Firsthand Report: Sugarbush, Vermont - A Classic Refreshed 1
Author thumbnail By Jim Kenney, DCSki Columnist

My son and I visited Sugarbush, Vermont for two weekdays of excellent “all slopes open” skiing in early January, 2010. I hadn’t been to the ski area in ten years. It was the first ever visit for my teenage son Vince. The two expansive ski mountains comprising Sugarbush resort, Lincoln Peak and Mt. Ellen, still feature perpetually great terrain (111 trails, 18 glades, 16 lifts), but in recent years an investment in infrastructure has completely remade the base of Lincoln Peak.

My last visit to Sugarbush occurred in 2000 during the waning days of the financially strapped ASC ownership. I left in awe of challenging ski slopes like Castlerock and FIS. But frankly, the state of the lodge facilities and infrastructure at the 50 year old resort imparted a different impression, something between aging and shabby.

Lincoln Peak / Clay Brook base area. Photo provided by Jim Kenney.

Since that time a former Merrill Lynch executive, Win Smith, has taken the helm at Sugarbush. Smith’s love of the Mad River Valley region goes back to the 1960s and to this reporter he appears to be a local’s dream owner: savvy businessman, altruistic visionary, and fervent skier with deep pockets. Smith has assembled a management team that shares his labor of love - to refresh a classic Vermont ski area. Now when you reach the end of the Sugarbush/Lincoln Peak access road the first thing you’ll notice is the spiffy new Clay Brook condominium hotel. It’s an upscale place with concierge service and enough room to host 400+ guests, yet the design motif fits the locale like a back-home Vermont barn.

The Lincoln Peak Village upgrade also features the new Timbers Restaurant, lively Castlerock Pub, and beautiful Gate House base lodge. While I was dazzled by all the new construction, Vince remained focused on the skiing. We booted-up at Gate House and he promptly led me out for some morning warm up runs off the Super Bravo Express Quad chairlift (vertical 1529’). We started on the scenic intermediate runs Snowball and Spring Fling, then cut up some fresh manmade snow through the widely spaced trees and moderate angle of Murphy’s Glade.

View from Middle Earth trail. Photo provided by Jim Kenney.

Vince loves carving, so next we laid tracks on Hot Shot, a wide open groomer under the Gate House Express Quad chairlift to the far lookers right of the Lincoln Peak base. I wanted a peek at the good stuff, even if I was likely to hack it up, so we quickly moved on to the Castlerock Double Chair (vertical 1670’). The experts-only Castlerock trail pod was completely open, even though it’s all natural and this was the first week of January. We only skied the single blacks here, Castlerock Run and Middle Earth, but found them plenty challenging. Some sketchy rocks and frozen waterfalls raised the difficulty factor on these trails, but a little careful navigation led to lots of loose natural snow and fun skiing.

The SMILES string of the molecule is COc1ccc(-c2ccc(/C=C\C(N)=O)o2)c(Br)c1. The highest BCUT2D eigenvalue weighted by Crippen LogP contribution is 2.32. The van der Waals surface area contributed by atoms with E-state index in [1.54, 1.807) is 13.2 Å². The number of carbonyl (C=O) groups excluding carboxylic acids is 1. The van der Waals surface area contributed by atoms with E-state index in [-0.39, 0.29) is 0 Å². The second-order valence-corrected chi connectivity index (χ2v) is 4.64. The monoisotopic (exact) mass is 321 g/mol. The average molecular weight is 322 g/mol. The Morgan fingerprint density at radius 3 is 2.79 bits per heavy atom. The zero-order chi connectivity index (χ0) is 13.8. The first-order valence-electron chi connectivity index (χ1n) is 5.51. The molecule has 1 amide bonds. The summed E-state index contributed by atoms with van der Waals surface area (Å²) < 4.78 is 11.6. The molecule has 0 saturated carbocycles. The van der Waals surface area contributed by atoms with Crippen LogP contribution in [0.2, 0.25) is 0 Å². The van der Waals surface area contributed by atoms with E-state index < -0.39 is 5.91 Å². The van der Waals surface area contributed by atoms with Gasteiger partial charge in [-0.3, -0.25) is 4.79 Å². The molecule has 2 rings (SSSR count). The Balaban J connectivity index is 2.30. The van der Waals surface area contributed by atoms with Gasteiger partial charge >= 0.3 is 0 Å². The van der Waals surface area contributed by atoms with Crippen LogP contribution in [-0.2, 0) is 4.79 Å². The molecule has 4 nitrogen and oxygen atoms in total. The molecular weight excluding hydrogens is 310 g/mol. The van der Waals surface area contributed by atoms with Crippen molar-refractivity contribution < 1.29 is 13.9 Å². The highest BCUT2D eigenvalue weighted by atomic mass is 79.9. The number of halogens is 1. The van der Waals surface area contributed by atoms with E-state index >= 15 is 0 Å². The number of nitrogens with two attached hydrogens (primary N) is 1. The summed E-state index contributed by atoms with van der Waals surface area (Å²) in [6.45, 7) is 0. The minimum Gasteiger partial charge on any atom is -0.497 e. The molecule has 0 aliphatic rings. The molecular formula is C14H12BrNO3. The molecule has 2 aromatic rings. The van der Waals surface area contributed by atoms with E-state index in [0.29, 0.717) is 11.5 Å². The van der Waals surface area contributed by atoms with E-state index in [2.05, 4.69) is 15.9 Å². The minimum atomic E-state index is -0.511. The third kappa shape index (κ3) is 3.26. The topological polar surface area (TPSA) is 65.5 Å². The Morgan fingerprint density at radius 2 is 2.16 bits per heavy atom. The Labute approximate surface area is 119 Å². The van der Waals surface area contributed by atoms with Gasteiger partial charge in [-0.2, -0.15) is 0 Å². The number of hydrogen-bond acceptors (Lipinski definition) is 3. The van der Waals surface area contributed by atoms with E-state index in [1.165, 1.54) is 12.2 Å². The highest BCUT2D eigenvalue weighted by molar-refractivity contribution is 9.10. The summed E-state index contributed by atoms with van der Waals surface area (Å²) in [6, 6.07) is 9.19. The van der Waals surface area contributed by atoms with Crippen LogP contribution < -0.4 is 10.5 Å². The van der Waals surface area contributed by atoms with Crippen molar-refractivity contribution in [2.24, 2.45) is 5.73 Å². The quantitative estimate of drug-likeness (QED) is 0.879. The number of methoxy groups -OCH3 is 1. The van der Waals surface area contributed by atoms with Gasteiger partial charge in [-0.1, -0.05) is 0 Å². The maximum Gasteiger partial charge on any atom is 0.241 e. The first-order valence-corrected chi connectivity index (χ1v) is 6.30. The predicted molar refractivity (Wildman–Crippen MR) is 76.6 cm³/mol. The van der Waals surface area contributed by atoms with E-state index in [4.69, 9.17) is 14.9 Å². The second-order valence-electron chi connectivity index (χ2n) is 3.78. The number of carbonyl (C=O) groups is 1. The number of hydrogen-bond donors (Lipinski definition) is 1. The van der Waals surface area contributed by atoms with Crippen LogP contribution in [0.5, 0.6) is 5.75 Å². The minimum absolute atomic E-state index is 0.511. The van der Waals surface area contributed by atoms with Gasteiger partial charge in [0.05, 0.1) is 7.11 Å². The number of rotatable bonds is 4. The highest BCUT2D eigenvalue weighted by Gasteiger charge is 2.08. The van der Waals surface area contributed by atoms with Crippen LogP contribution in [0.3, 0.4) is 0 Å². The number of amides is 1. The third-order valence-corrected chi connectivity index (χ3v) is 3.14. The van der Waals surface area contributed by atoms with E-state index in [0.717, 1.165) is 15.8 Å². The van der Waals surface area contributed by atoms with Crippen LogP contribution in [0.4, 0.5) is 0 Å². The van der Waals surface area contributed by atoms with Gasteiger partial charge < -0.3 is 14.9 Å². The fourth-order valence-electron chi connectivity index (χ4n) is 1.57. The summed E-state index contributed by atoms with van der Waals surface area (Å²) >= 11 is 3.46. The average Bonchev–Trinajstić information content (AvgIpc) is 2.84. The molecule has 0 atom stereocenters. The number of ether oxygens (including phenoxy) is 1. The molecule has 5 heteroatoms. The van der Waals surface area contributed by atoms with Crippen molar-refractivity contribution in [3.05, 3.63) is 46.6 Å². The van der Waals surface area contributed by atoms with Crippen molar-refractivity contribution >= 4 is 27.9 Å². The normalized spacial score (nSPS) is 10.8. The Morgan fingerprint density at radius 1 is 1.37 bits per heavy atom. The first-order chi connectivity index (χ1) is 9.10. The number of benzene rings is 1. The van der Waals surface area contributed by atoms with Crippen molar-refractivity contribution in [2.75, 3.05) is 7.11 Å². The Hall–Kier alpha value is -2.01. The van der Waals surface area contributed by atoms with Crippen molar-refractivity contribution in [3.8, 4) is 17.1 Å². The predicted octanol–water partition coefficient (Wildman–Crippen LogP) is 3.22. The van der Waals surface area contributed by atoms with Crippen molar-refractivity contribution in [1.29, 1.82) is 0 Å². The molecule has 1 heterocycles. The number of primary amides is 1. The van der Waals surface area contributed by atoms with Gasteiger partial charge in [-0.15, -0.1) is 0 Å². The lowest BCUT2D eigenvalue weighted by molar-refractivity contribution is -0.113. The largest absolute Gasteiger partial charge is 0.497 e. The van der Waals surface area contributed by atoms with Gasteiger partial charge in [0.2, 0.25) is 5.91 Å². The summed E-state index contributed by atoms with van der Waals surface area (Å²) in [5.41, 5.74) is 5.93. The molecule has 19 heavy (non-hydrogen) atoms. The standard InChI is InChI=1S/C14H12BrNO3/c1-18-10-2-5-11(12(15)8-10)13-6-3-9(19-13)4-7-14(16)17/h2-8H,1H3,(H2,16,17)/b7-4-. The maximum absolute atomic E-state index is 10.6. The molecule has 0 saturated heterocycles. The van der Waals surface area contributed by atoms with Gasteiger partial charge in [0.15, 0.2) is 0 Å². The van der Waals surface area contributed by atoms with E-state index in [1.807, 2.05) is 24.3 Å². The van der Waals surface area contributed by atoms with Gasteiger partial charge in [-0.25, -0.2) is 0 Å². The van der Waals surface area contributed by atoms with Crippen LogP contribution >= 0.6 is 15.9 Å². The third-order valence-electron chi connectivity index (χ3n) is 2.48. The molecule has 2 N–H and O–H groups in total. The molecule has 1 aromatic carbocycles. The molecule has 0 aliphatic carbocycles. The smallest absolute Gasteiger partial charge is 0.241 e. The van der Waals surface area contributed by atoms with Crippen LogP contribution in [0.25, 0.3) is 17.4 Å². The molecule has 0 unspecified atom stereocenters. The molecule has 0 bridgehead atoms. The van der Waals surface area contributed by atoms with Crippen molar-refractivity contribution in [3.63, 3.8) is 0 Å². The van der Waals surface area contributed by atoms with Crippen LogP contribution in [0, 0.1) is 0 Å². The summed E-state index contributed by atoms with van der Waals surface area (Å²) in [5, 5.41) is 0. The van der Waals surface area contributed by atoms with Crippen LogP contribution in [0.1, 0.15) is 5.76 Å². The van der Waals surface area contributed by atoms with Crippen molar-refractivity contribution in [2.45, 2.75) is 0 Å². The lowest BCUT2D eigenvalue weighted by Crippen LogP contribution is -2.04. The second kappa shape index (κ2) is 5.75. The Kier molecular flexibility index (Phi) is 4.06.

We saw some legitimate hotshots rockin’ the Castle on the super steep Liftline trail which has 15’ rocks to huck and true technical terrain. They say the Castlerock Liftline is a favorite haunt of local extreme ski icon John Egan. He is Sugarbush’s “Chief Recreational Officer” and if you’ve got the moxy you can schedule a day of adventure skiing with him through the Sugarbush Ski and Ride School. For adventurous guests Sugarbush also offers guided ski/snowshoe tours of the Slide Brook Wildlife Management Area (two miles of pristine mountainside between the two ski areas), and cat skiing via the 12 passenger Lincoln Limo for early morning powder or late spring private excursions.

After Castlerock Vince and I caught the Heaven’s Gate triple chair and rode to the summit of Lincoln Peak where the trees were encrusted in foot-thick rime ice. We skied several runs off the peak including the advanced Organgrinder and then cruised all 2400 vertical feet of the intermediate Jester trail for a rendezvous with some burgers and Hungarian goulash at the classy Castlerock Pub in the Gate House base lodge.

Mt. Ellen Summit View. Photo provided by Sandy Macys, Sugarbush Resort.